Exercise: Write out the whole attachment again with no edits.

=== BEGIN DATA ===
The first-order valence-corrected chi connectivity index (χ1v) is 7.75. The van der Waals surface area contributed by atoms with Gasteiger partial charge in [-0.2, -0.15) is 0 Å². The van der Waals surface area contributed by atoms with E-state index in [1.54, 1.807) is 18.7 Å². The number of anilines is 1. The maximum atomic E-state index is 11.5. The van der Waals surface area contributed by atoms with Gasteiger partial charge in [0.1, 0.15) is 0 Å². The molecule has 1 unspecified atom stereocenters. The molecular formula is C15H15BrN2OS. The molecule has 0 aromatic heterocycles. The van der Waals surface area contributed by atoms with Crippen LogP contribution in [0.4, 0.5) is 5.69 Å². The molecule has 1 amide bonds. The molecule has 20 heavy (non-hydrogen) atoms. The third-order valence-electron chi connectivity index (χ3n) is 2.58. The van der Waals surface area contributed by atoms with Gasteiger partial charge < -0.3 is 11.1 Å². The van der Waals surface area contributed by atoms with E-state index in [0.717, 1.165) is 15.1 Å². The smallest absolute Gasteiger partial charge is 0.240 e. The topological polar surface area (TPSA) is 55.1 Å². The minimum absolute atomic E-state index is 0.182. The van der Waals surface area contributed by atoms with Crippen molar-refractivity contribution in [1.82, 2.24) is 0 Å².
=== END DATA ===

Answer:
The first-order valence-corrected chi connectivity index (χ1v) is 7.75. The van der Waals surface area contributed by atoms with Gasteiger partial charge in [-0.2, -0.15) is 0 Å². The van der Waals surface area contributed by atoms with E-state index in [1.54, 1.807) is 18.7 Å². The number of anilines is 1. The maximum atomic E-state index is 11.5. The van der Waals surface area contributed by atoms with Gasteiger partial charge in [0.1, 0.15) is 0 Å². The molecule has 1 unspecified atom stereocenters. The molecular formula is C15H15BrN2OS. The molecule has 0 aromatic heterocycles. The van der Waals surface area contributed by atoms with Crippen LogP contribution in [0.4, 0.5) is 5.69 Å². The molecule has 1 amide bonds. The molecule has 20 heavy (non-hydrogen) atoms. The third-order valence-electron chi connectivity index (χ3n) is 2.58. The van der Waals surface area contributed by atoms with Gasteiger partial charge < -0.3 is 11.1 Å². The van der Waals surface area contributed by atoms with E-state index in [0.717, 1.165) is 15.1 Å². The smallest absolute Gasteiger partial charge is 0.240 e. The topological polar surface area (TPSA) is 55.1 Å². The minimum absolute atomic E-state index is 0.182. The van der Waals surface area contributed by atoms with Crippen molar-refractivity contribution in [1.82, 2.24) is 0 Å².